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Diplomatic talks continue over Ukraine. Will there be a Biden-Putin Summit?


What would a meeting between President Joe Biden and Russian President Vladimir Putin actually accomplish? The White House says President Biden is willing to meet with Putin in principle, as long as Russia doesn't move militarily on Ukraine. Later, we'll talk through that perspective meeting with a member of Congress who was at the Munich Security Conference this weekend.

First, we turn to NPR's Frank Langfitt in Kyiv. Good morning, Frank.

FRANK LANGFITT, BYLINE: Hey. Good morning, Leila.

FADEL: So, Frank, break it down for us. Is this Biden-Putin summit going to happen?

LANGFITT: It's not quite clear. You know, French President Emmanuel Macron was working the phones not only with the U.S. and Russia but also with Ukrainian President Volodymyr Zelenskyy, as well as the German Chancellor Olaf Scholz, to try to set up a meeting to broker a cease-fire out in eastern Ukraine. And that's where Ukrainian government says the Russian-backed separatists have been - dramatically increased shelling in the last four days. And the plan, if it happens, would be for Secretary of State Antony Blinken and the Russian - Sergei Lavrov, his Russian counterpart, to meet on Thursday to work out the details. But just as A was saying, you know, the Kremlin spokesman came out this morning saying, it's premature to prepare for a summit, and the dialogue should continue between foreign ministries and political advisers.

FADEL: So how are reports of this possible meeting being received in Ukraine?

LANGFITT: Well, anything that doesn't involve an invasion is always welcome here.

FADEL: Right.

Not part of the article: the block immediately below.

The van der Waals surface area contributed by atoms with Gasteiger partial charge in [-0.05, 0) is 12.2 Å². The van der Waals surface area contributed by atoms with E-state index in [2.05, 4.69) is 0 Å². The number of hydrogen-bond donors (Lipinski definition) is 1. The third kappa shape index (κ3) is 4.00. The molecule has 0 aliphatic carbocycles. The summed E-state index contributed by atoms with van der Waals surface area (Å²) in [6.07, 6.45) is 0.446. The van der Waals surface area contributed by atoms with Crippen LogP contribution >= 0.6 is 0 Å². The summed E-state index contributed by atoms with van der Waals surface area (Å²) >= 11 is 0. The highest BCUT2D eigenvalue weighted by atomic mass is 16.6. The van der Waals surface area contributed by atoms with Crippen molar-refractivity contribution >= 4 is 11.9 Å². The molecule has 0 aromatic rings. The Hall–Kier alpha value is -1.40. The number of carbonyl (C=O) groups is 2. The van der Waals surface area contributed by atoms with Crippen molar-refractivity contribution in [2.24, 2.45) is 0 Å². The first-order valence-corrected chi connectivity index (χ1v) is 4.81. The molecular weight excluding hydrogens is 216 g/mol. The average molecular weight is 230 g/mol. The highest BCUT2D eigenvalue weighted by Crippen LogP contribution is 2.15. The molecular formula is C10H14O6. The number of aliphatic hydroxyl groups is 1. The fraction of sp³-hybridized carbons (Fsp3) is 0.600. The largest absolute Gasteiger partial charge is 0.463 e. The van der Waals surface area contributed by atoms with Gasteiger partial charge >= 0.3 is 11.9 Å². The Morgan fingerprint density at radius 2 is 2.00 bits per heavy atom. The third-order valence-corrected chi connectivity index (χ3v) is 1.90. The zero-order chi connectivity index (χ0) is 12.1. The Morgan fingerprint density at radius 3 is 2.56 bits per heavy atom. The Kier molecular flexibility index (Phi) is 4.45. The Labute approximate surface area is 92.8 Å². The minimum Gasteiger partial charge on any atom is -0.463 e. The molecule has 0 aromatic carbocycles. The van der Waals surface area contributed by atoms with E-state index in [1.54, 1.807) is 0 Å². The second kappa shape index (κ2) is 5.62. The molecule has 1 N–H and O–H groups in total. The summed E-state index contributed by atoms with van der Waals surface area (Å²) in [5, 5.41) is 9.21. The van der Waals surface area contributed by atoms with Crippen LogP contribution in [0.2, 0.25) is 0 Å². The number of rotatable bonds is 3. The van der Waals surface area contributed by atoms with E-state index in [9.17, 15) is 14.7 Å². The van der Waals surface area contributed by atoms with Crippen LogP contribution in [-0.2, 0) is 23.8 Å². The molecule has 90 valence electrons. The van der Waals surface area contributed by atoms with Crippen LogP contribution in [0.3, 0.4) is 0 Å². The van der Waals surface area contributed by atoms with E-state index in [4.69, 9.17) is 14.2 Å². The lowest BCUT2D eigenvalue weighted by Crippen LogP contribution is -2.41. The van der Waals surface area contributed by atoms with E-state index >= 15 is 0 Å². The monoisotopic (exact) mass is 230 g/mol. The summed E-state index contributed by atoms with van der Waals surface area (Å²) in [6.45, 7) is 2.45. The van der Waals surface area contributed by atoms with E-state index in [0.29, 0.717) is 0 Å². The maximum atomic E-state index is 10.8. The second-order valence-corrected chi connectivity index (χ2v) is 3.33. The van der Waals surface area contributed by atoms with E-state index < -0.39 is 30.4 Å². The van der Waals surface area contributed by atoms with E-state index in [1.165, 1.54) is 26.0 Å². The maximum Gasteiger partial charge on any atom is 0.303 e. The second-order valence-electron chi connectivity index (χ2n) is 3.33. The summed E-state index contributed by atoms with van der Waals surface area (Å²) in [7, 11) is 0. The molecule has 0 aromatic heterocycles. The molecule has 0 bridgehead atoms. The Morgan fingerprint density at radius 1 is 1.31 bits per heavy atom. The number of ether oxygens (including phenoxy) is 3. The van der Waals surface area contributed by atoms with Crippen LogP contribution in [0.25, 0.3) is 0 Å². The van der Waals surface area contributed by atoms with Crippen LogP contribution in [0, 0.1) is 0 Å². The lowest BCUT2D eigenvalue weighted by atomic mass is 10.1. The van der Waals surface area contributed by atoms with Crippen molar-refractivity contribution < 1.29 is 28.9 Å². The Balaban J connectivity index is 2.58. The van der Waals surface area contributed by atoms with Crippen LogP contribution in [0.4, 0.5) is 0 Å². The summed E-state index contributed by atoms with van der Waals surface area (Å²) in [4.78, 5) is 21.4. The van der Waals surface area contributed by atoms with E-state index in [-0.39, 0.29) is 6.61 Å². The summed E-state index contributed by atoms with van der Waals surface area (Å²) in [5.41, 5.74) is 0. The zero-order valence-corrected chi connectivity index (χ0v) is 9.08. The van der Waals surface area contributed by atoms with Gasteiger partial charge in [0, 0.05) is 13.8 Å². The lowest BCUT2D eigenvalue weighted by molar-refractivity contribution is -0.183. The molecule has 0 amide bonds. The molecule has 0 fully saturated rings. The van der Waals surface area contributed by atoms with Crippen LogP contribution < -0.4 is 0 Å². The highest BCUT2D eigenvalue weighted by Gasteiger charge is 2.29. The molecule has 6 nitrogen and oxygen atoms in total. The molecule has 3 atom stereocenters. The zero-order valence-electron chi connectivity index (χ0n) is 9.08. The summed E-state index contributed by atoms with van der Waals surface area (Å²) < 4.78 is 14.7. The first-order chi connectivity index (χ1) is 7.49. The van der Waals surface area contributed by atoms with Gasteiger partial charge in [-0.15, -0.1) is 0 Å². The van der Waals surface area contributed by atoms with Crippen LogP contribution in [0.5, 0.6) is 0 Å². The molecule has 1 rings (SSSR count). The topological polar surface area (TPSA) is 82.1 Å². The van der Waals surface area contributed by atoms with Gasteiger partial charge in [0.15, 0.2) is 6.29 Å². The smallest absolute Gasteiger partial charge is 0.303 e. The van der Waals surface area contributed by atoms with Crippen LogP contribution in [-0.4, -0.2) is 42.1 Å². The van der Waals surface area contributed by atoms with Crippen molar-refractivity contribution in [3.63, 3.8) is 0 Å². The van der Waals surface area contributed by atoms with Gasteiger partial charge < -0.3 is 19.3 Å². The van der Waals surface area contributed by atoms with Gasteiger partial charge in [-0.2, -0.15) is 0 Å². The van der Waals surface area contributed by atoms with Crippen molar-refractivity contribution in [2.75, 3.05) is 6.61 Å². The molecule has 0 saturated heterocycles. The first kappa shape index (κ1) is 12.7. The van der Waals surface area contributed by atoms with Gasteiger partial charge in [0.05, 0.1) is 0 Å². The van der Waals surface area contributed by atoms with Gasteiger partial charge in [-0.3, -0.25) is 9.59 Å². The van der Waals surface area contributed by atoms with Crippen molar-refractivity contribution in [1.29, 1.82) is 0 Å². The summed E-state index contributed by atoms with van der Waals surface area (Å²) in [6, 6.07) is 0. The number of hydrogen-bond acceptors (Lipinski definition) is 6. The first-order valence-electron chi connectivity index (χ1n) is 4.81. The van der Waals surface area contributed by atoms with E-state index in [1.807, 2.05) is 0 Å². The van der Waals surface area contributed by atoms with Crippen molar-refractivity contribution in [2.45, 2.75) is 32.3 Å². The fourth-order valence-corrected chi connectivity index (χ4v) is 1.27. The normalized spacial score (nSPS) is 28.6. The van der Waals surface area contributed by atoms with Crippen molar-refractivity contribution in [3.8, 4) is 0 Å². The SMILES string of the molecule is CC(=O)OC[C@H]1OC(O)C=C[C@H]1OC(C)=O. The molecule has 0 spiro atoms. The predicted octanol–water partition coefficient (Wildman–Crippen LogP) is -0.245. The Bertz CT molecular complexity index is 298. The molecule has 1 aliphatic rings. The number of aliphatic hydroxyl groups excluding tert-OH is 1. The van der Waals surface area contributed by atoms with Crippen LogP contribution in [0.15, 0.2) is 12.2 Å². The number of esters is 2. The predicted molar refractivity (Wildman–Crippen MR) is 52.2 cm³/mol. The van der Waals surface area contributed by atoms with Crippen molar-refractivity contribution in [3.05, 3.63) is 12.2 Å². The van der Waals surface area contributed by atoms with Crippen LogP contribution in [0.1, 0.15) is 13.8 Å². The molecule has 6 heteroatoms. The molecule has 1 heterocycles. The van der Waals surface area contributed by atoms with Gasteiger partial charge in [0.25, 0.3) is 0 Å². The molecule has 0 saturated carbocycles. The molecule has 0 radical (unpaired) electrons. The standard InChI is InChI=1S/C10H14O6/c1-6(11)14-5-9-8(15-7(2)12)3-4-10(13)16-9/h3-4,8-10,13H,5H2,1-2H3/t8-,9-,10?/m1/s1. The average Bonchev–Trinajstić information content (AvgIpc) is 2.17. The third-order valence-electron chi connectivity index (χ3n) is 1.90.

LANGFITT: So as Ukrainians in social media - I'd say it was qualified relief. But I would also say, for the moment, because we're sort of on these 24-hour cycles. They're also wondering, hey, if there are these talks, why aren't we going to be a part of these talks? And you've got to understand, from Ukraine's point of view, you know, they're always concerned that these bigger powers will make some decision that affects them and kind of cut them out. So if there were a summit to actually happen, there also would be plans for a much wider meeting, which - you know, involving the future of security in Europe so that the Ukrainians would not feel left out.

FADEL: So since Thursday, there's been increased violence in the area known as the Donbas in the country's far east, including two Russian separatist enclaves. What's going on there now?

LANGFITT: Yeah. Ukrainian government says forces in the area that's occupied by these Russian-backed separatists continued heavy artillery today. And analysts view this violence, Leila, in a number of different ways. One, it could be a prelude to a possible attack, but it's also a way to continue to raise pressure on Ukraine and the West for negotiations. And I guess want to point out here that Russia has said it does not plan to invade, even though it has enormous number of forces along the Ukrainian border. And most Ukrainians don't think Russia will invade, either. They think it would be catastrophic not only for Ukraine but also for President Putin and Russia. And in its stead, they see this kind of pressure in what's happening in the east and all of these troops as a way to continue to damage the country and pressure to align with Russia instead of the West, which - the West is really where most people here see their nation's future.

FADEL: I've got to ask you before I let you go about this reported kill list. The U.S. wrote to the U.N. human rights chief in Geneva, warning that the Russians have created a hit list of people in Ukraine to detain or kill if they invade. What more do we know about that?

LANGFITT: Yeah, I have the letter from the United States right here. It reads, quote, "We have credible information that indicates Russian forces are creating lists of identified Ukrainians to be killed or sent to camps following a military occupation." I should note, no list has leaked. We haven't seen a list. The U.S. has provided no evidence that one exists. And the Kremlin is calling this a absolute lie. That said, you know, from a very credible Western source here, I heard this more than a week ago, and so it's certainly something that's been circulating around here in Ukraine.

FADEL: NPR's Frank Langfitt in Kyiv. Thank you so much.

LANGFITT: Good to talk, Leila. Transcript provided by NPR, Copyright NPR.

Leila Fadel is a national correspondent for NPR based in Los Angeles, covering issues of culture, diversity, and race.
Frank Langfitt is NPR's London correspondent. He covers the UK and Ireland, as well as stories elsewhere in Europe.